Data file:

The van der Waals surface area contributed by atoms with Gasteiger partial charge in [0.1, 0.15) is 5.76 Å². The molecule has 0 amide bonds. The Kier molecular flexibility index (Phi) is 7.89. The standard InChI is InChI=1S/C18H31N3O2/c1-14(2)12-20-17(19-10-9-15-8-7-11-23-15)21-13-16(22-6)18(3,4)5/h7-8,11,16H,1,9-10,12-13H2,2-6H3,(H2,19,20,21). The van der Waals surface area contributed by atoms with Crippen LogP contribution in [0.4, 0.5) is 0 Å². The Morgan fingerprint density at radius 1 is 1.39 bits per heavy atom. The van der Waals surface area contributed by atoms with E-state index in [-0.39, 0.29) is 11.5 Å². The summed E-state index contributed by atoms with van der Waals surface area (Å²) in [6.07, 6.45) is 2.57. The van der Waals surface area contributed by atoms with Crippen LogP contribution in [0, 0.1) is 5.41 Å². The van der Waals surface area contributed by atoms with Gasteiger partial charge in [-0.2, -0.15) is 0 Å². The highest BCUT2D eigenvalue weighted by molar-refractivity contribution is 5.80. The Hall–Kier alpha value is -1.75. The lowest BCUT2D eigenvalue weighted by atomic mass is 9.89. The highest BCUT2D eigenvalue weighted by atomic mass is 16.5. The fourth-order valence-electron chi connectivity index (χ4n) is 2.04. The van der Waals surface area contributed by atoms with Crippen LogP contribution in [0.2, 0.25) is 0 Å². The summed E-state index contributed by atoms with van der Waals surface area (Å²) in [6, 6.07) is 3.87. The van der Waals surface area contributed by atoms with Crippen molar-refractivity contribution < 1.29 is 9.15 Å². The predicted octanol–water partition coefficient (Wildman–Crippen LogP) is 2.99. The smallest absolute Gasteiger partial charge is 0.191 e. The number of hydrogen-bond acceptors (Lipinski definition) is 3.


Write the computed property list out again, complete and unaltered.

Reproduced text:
The van der Waals surface area contributed by atoms with Gasteiger partial charge in [0.1, 0.15) is 5.76 Å². The molecule has 0 amide bonds. The Kier molecular flexibility index (Phi) is 7.89. The standard InChI is InChI=1S/C18H31N3O2/c1-14(2)12-20-17(19-10-9-15-8-7-11-23-15)21-13-16(22-6)18(3,4)5/h7-8,11,16H,1,9-10,12-13H2,2-6H3,(H2,19,20,21). The van der Waals surface area contributed by atoms with Crippen LogP contribution in [0.4, 0.5) is 0 Å². The Morgan fingerprint density at radius 1 is 1.39 bits per heavy atom. The van der Waals surface area contributed by atoms with E-state index in [-0.39, 0.29) is 11.5 Å². The summed E-state index contributed by atoms with van der Waals surface area (Å²) in [6.07, 6.45) is 2.57. The van der Waals surface area contributed by atoms with Crippen LogP contribution in [0, 0.1) is 5.41 Å². The van der Waals surface area contributed by atoms with Gasteiger partial charge in [-0.2, -0.15) is 0 Å². The highest BCUT2D eigenvalue weighted by molar-refractivity contribution is 5.80. The Hall–Kier alpha value is -1.75. The lowest BCUT2D eigenvalue weighted by atomic mass is 9.89. The highest BCUT2D eigenvalue weighted by atomic mass is 16.5. The fourth-order valence-electron chi connectivity index (χ4n) is 2.04. The van der Waals surface area contributed by atoms with Crippen LogP contribution in [0.2, 0.25) is 0 Å². The summed E-state index contributed by atoms with van der Waals surface area (Å²) in [6, 6.07) is 3.87. The van der Waals surface area contributed by atoms with Crippen molar-refractivity contribution < 1.29 is 9.15 Å². The predicted octanol–water partition coefficient (Wildman–Crippen LogP) is 2.99. The smallest absolute Gasteiger partial charge is 0.191 e. The number of hydrogen-bond acceptors (Lipinski definition) is 3.